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Harbinger: The Beginning
Collects: Harbinger #0, 1-7, plus more
Writers: Jim Shooter and David Lapham
Pencillers: David Lapham and Bob Hall
Inkers: Bob Almond, John Dixon, Gonzalo Mayo, Joe Rubinstein
Colorist: Rob Ruffolo
Cover: Bob Hall

By Desmond Reddick
30 April 2009 — By the early 1990s we were already a few years into the age of the deconstruction of superheroes. Green Lantern and Green Arrow were dealing with social issues two decades earlier, and Miracleman, Watchmen and The Dark Knight Returns would soon follow. But when they were being released, I was six; I was interested in figuring out who Wolverine was going to fillet, not digging into the dark underbelly of our brightly colored heroes.

When I was 12, it was a different story; I had become ambivalent towards mainstream superhero comics. So when I discovered Image and Dark Horse, it was a bit of a relief. One company was attempting to create freshness within the genre by pushing the same gritty heroes on us, and the other was publishing books I was far too young to be reading.

But when Jim Shooter created another option for comic buyers in 1991, he found a happy medium. At the end of the first issue of Harbinger, when one of the characters says, "Being a superhero isn't like I thought it would be," it opened my eyes to the strange realism this series would develop. And it became what I consider to be one of the greatest series of the past 25 years.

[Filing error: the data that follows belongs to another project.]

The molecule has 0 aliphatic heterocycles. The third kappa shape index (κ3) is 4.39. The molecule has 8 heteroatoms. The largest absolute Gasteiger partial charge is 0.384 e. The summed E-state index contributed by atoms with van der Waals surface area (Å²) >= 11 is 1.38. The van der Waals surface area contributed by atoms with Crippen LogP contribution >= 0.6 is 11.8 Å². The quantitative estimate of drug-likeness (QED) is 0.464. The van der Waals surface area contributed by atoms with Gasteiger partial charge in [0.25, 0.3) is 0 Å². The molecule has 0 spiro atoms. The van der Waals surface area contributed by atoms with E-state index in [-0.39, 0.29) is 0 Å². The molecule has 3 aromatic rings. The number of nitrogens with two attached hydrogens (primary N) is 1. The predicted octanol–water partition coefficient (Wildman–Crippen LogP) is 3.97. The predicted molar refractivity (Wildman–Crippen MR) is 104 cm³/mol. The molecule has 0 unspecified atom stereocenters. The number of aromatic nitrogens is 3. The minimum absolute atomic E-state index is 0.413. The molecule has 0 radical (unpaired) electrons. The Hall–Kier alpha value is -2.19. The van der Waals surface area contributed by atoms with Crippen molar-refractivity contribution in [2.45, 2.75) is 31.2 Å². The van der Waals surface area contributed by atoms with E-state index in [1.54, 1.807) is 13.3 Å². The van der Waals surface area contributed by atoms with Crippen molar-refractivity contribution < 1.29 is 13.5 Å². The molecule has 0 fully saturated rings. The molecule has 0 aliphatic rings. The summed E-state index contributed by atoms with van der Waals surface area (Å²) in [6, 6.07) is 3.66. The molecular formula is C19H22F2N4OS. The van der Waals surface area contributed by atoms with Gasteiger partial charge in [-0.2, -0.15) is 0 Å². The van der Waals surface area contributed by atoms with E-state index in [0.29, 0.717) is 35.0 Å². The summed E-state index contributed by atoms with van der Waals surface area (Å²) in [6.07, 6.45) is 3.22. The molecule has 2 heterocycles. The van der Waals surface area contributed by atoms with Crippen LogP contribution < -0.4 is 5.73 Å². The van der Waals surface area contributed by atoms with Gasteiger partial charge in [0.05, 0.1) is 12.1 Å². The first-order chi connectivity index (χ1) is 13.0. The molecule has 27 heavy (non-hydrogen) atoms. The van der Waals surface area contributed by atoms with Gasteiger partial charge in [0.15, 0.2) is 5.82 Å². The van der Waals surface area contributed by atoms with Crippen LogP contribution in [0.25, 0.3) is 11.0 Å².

Needless to say, I was delighted to find that a new company called Valiant Entertainment had purchased the rights to the Valiant-created properties, and were releasing hardcover collections of the original books. Harbinger: The Beginning is, fittingly enough, the first of these releases.

Not only does it collect the first seven issues of the series, it also contains the zero issue, the stories that were printed on the backs of the mail-away coupons that got you the zero issue, and a new "Origin of Harada" story by Shooter and Bob Hall. In 200 pages, you are given the cornerstone of one of the most intriguing comic book universes ever created — certainly the most intriguing of my lifetime.

Upon rereading this collection, what strikes me first is how much mileage Shooter gets out of what is essentially a tired X-Men comic book cliché: teenagers with superpowers on the run. What Shooter did was layer the story with a level of realism unheard of in the X-Men books and, more importantly, he made them the villains. I should clarify: the teenage characters we follow are most certainly our protagonists, but we discover pretty quickly that what they are doing is morally ambiguous — and sometimes downright wrong.

In fact, Toyo Harada, the villain, manages to come across as someone doing good even though we rarely see him. This is obviously to keep us on the side of the teenagers. But to add insult to injury, the book is not named after the superheroes; it's named after the corporation that's hunting them.

Besides Harada, who operates more as a presence than as a character, the characters fall into very recognizable, yet more intelligent types: